CHAPTER X. THE MISSOURI COMPROMISE (1819-1821)
In the dark period of the commercial crisis of 1819, while Congress was considering the admission of Missouri, the slavery issue flamed out, and revealed with startling distinctness the political significance of the institution, fateful and ominous for the nation, transcending in importance the temporary financial and industrial ills.
The advance of settlement in the United States made the slavery contest a struggle for power between sections, marching in parallel columns into the west, each carrying its own system of labor. [Footnote: For previous questions of slavery, see Channing, Jeffersonian System (Am. Nation, XII.), chap. viii.] By 1819 the various states of the north, under favorable conditions of climate and industrial life, had either completely extinguished slavery or were in the process of emancipation [Footnote: See map, p. 6.] and by the Ordinance of 1787 the old Congress had excluded the institution in the territory north of the Ohio River. Thus Mason and Dixon's line and the Ohio made a boundary between the slave-holding and the free streams of population that flowed into the Mississippi Valley. Not that this line was a complete barrier: the Ordinance of 1787 was not construed to free the slaves already in the old French towns of the territory; and many southern masters brought their slaves into Ohio, Indiana, and Illinois by virtue of laws which provided for them under the fiction of indented servants. [Footnote: Harris, Negro Servitude in Ill., 10; Durm, Indiana, chaps. ix., x.] Indeed, several efforts were made in the territory of Indiana at the beginning of the nineteenth century to rescind the prohibition of 1787; but to this petition Congress, under the strange leadership of John Randolph, gave a negative; [Footnote: Ibid., chap, xii.; Hinsdale, Old Northwest, chap, xviii.] and, after a struggle between the southern slavery and antislavery elements by which the state had been settled, Indiana entered the Union in 1816 as a free state, under an agreement not to violate the Ordinance of 1787.
Illinois, on her admission in 1818, also guaranteed the provisions of the Ordinance of 1787, and, not without a contest, included in her constitution an article preventing the introduction of slavery, but so worded that the system of indenture of Negro servants was continued in a modified form. The issue of slavery still continued to influence Illinois elections, and, as the inhabitants saw well- to-do planters pass with their slaves across the state to recruit the property and population of Missouri, a movement (1823-1824) in favor of revising their constitution so as to admit slavery required the most vigorous opposition to hold the state to freedom. The leader of the antislavery forces in Illinois was a Virginian, Governor Coles (once private secretary to President Madison), who had migrated to free his slaves after he became convinced that it was hopeless to make the fight which Jefferson advised him to carry on in favor of gradual emancipation in his native state. [Footnote: Harris, Negro Servitude in III., chap. iv.; Washburne, Coles, chaps, iii., v.] In both Indiana and Illinois, the strength of the opposition to slavery and indented servitude came from the poorer whites, particularly from the Quaker and Baptist elements of the southern stock, and from the northern settlers.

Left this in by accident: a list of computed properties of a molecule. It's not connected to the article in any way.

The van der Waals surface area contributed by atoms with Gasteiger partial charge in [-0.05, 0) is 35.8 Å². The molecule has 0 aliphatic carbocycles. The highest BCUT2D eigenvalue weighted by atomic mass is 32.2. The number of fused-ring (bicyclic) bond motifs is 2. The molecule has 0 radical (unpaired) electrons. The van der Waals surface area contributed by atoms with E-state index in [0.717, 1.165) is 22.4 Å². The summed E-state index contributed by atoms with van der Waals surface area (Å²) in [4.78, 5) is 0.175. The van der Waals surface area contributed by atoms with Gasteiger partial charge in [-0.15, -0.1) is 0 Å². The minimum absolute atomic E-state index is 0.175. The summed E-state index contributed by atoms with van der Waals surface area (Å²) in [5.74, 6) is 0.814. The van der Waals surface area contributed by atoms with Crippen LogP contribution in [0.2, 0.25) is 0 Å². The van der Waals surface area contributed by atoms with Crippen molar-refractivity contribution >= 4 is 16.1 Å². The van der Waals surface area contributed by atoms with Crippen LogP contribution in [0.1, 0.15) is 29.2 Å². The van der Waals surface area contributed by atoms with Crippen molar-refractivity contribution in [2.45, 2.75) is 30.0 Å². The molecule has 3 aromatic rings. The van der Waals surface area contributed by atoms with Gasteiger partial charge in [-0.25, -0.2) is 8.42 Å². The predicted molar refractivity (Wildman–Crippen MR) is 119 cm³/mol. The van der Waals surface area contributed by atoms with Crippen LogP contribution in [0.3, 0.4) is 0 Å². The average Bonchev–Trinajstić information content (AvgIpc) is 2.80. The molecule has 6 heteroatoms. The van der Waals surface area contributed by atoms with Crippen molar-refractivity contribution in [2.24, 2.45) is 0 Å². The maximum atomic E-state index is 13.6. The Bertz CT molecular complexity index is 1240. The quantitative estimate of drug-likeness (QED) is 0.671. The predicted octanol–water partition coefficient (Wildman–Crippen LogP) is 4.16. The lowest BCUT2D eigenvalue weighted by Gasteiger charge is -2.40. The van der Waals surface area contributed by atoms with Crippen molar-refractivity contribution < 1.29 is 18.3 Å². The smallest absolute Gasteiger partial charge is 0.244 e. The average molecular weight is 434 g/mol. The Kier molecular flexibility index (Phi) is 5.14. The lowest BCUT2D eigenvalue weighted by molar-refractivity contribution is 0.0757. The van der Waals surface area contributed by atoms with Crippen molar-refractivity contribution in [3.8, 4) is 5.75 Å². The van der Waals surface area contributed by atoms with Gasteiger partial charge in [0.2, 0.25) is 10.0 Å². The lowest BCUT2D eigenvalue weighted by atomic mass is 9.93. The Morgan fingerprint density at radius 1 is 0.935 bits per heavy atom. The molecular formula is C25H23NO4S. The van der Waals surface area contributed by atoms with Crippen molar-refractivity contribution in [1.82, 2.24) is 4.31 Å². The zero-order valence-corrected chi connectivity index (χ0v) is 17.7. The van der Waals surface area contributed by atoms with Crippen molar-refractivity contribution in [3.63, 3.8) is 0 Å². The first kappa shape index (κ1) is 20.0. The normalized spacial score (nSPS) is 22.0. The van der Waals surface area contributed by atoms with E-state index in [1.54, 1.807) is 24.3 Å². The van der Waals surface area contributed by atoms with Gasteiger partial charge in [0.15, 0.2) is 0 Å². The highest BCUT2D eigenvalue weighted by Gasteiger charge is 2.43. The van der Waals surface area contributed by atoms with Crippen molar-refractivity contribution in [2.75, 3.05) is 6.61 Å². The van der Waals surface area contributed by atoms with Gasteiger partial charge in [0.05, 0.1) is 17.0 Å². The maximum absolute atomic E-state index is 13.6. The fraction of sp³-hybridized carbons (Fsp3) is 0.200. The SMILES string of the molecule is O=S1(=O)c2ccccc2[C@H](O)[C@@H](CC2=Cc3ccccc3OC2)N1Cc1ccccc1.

In Maryland, Virginia, and North Carolina, ever since the decline of the tobacco culture, a strong opposition to slavery had existed, shown in the votes of those states on the Ordinance of 1787, and in the fact that as late as 1827 the great majority of the abolition societies of the United States were to be found in this region. [Footnote: Dunn, Indiana, 190; Bassettin Johns Hopkins Univ. Studies, XVI., No. vi.; cf. Hart, Slavery and Abolition (Am. Nation, XVI.), chap. xi.] But the problem of dealing with the free Negro weighed upon the south. Even in the north these people were unwelcome. They frequently became a charge upon the community, and they were placed under numerous disabilities. [Footnote: McMaster, United States, IV., 558; Gordy, Political Hist, of U. S., II., 405.]
The idea of deporting freedmen from the United States found support both among the humanitarians, who saw in it a step towards general emancipation, and among the slave-holders who viewed the increase of the free Negroes with apprehension. To promote this solution of the problem, the Colonization Society [Footnote: McPherson, Liberia; McMaster, United States, IV., 556 et seq.] was incorporated in 1816, and it found support, not only from antislavery agitators like Lundy, who edited the "Genius of Universal Emancipation" at Baltimore, but also from slave-holders like Jefferson, Clay, and Randolph. It was the design of this society to found on the coast of Africa a colony of free blacks, brought from the United States. Although, after unsuccessful efforts, Liberia was finally established in the twenties, with the assistance of the general government (but not under its jurisdiction), it never promoted state emancipation. Nevertheless, at first it met with much sympathy in Virginia, where in 1820 the governor proposed to the legislature the use of one-third of the state revenue as a fund to promote the emancipation and deportation of the Negroes. [Footnote: Jefferson, Writings (Ford's ed.), X., 173, 178; Niles' Register, XVII., 363; King, Life and Corresp. of King, VI., 342; Adams, Memoirs, IV., 293.]